On the Shelf Review – Hygromanteia

Long-term Papers readers likely remember my Grimoire Wish List, on which I listed the Magical Treatise of Solomon as one of the key grimoires I wanted to see released in translation.  For those not in the know, this is the Byzantine work that later inspired the Western tradition of the Key of Solomon.  I’d previously mentioned that a new translation, The Magical Treatise of Solomon or Hygromanteia, had just appeared from Golden Hoard, and my copy finally arrived from Malaysia.

This book is simply amazing.  We get not one, but twelve separate works of this title, each one translated from the Greek and arranged with the oldest version first.  (To answer one reader’s question, Harleian MS. 5596 is one of them.)  The material is quite varied, covering auspicious days and times for various actions, prayers to call up the power of the planets, and ceremonies to evoke spirits.  Even though the order of particular items might vary among the texts, the labels therein allow for easy comparisons to be made.  Most of the images in the originals are also presented, whether in black and white or full color, as appropriate to the source.

Still on the fence?  The book also has a foreword by Stephen Skinner explaining the editorial philosophy behind the book, an introduction by translator Ioannis Marathakis of over one hundred pages in length, a chart showing the overlapping contents of each manuscript, and an index.  All of this is excellent.

I cannot overemphasize the importance of this work.  For example, it demolishes the last vestiges of the arguments of  MacGregor Mathers and Arthur Edward Waite that the Grimorium Verum is a corrupted version of the Key of Solomon.  In some respects, in fact, that work is closer to the spirit and contents of the Hygromanteia than the generally-accepted Key ever was.  It also contains some comments on the Hygromanteia included in Torijano’s Solomon the Esoteric King that are quite interesting.

This is probably the most significant and important grimoire release this year – or maybe I’ve just forgotten another one.  At any rate, it is probably one of my favorite releases in the field.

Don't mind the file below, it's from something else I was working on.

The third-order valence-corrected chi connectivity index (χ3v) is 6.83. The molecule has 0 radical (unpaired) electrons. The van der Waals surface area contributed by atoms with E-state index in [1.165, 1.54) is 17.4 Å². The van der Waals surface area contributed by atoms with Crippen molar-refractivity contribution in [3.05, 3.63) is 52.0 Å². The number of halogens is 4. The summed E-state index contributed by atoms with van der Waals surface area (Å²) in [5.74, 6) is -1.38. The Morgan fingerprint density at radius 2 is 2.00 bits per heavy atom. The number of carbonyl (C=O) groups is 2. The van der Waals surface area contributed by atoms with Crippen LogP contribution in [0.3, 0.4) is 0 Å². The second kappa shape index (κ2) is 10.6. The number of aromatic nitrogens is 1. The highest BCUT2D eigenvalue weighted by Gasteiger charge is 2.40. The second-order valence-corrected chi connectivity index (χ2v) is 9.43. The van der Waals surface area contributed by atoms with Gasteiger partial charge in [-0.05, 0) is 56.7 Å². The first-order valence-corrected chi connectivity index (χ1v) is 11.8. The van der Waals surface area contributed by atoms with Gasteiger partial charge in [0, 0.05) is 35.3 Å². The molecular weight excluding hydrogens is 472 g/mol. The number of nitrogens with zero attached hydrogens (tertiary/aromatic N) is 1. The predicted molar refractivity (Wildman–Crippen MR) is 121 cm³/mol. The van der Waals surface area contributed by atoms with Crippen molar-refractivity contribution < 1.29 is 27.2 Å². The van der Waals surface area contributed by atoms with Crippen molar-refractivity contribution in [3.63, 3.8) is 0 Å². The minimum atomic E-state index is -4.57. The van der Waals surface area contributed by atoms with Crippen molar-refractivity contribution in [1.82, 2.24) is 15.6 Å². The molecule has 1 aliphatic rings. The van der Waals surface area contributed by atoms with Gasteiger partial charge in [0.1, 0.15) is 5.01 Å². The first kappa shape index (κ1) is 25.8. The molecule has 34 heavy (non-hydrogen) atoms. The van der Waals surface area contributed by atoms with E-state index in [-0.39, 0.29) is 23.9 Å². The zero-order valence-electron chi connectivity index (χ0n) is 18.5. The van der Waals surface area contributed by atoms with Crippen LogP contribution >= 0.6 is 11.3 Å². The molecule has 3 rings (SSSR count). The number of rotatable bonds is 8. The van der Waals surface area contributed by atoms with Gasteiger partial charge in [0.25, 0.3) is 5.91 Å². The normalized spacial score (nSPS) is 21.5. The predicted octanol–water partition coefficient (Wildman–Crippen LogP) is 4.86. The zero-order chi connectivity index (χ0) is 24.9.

Published in: on November 17, 2011 at 3:48 pm  Comments (11)  

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  1. Twelve versions of Hygromanteia! Yes! When you say “most of the images in the originals are also presented…” does that mean the omitted images are unnecessary and/or duplicates, or am I going to miss them?

    • I recall at one point where I saw “[image]” listed in the text, perhaps of the first document, without being able to find the said image in the nearby material. It’s possible I missed something, but I thought I’d hedge my bets to be sure rather than comb my way back through.

      In general, though, I’m very happy with the presentation of the images, and most readers should be as well.

  2. Thanks for the review and the reply 🙂

  3. I received my copy of Golden Hoard’s Hygromanteia a few weeks ago and I am very impressed. One image does seem to be omitted and I’m not sure if it was on purpose (the symbols do pertain to a necromantic rite) or by accident. For such a scholarly edition I was sorely disappointed by this, and I hope it was not left out intentionally. I would like to contact Mr. Marathakis for an explanation before I write my review on Amazon mentioning this omission. Aside from that, I cannot express enough how well researched and clearly presented this book is.

  4. If you refer to the character mentioned in p. 120, line 11, it is omitted by accident, since figure 14 was shortened during pagination. I will post the sign in the facebook page of Hygromanteia in the next few days.


    If there is yet another omission, please tell me the page, and I will post it as well.

    • Thank you for the fast reply! I had not noticed the missing character on figure 14, thanks for pointing it out. I was referring to the “two signs and a hexagram” to be written on the skulls forehead (page 125) and the “two signs” in line 1 on page 126. The text and symbols are said to be on f. 349, of which there is no illustration. For all I know the two signs are crosses or something mentioned in the text elsewhere, and I assume the two signs are the same in both instances. I really appreciate your response, and the fact that you are willing to upload missing characters speaks volumes about you as an author!
      Looking forward to your response,

      • Hi Stephen,

        Oh, I forgot about this. As regards the particular spell, I initially did not intend to include it in the book, due to its difference from the other necromancies. Spells are numerous, and I only cited the ones that appear in more than one manuscripts. Yet, the decision which spells are variations or totally different ones was sometimes difficult.

        When I finally decided to include it for the sake of comparison, the book was almost at the printer and I had not even ordered the photo from the University Library of Bologna. I preferred to include it without the signs than omit it completely.

        I still do not have the photo, so I can’t upload it immediately. But I intend to do this in the next two or three months. Thank you for your message.


  5. Thank you, I will be keeping an eye on the Hygromanteia facebook page!

  6. […] of magical texts, beginning with the magical papyri, leading to the key Greek magical text, the Hygromanteia, from the Byzantine world to Western Europe, where it transformed into the Clavicula Salomonis, or […]

  7. Hi,there!

  8. […] Review of The Hygromanteia from Dan Harms […]

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